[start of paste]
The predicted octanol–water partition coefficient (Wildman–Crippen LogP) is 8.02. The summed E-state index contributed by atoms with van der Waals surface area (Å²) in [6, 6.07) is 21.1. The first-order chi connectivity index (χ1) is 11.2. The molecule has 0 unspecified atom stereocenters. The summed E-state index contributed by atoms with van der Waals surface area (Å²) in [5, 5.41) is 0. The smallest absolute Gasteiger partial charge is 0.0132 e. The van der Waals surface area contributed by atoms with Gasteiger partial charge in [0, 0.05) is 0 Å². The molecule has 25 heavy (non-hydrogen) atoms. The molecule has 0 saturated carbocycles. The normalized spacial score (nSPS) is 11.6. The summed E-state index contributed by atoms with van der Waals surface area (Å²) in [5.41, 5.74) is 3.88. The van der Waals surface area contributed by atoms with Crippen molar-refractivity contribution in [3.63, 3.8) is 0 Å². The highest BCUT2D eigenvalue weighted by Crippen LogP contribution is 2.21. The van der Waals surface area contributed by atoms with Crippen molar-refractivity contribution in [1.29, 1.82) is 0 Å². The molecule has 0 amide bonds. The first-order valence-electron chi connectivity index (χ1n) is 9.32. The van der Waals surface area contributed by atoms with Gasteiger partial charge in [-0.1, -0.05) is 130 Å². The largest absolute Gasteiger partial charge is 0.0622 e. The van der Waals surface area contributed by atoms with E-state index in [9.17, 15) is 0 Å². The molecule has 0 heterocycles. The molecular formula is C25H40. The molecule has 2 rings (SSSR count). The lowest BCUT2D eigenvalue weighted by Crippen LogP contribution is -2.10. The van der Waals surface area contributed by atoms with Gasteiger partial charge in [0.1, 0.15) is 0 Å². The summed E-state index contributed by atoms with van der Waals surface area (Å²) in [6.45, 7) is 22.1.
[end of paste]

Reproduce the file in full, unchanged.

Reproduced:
The predicted octanol–water partition coefficient (Wildman–Crippen LogP) is 8.02. The summed E-state index contributed by atoms with van der Waals surface area (Å²) in [6, 6.07) is 21.1. The first-order chi connectivity index (χ1) is 11.2. The molecule has 0 unspecified atom stereocenters. The summed E-state index contributed by atoms with van der Waals surface area (Å²) in [5, 5.41) is 0. The smallest absolute Gasteiger partial charge is 0.0132 e. The van der Waals surface area contributed by atoms with Gasteiger partial charge in [0, 0.05) is 0 Å². The molecule has 25 heavy (non-hydrogen) atoms. The molecule has 0 saturated carbocycles. The normalized spacial score (nSPS) is 11.6. The summed E-state index contributed by atoms with van der Waals surface area (Å²) in [5.41, 5.74) is 3.88. The van der Waals surface area contributed by atoms with Crippen molar-refractivity contribution in [3.63, 3.8) is 0 Å². The highest BCUT2D eigenvalue weighted by Crippen LogP contribution is 2.21. The van der Waals surface area contributed by atoms with Crippen molar-refractivity contribution in [1.29, 1.82) is 0 Å². The molecule has 0 amide bonds. The first-order valence-electron chi connectivity index (χ1n) is 9.32. The van der Waals surface area contributed by atoms with Gasteiger partial charge in [-0.1, -0.05) is 130 Å². The largest absolute Gasteiger partial charge is 0.0622 e. The van der Waals surface area contributed by atoms with E-state index in [9.17, 15) is 0 Å². The molecule has 0 heterocycles. The molecular formula is C25H40. The molecule has 2 rings (SSSR count). The lowest BCUT2D eigenvalue weighted by Crippen LogP contribution is -2.10. The van der Waals surface area contributed by atoms with Gasteiger partial charge in [0.1, 0.15) is 0 Å². The summed E-state index contributed by atoms with van der Waals surface area (Å²) in [6.45, 7) is 22.1.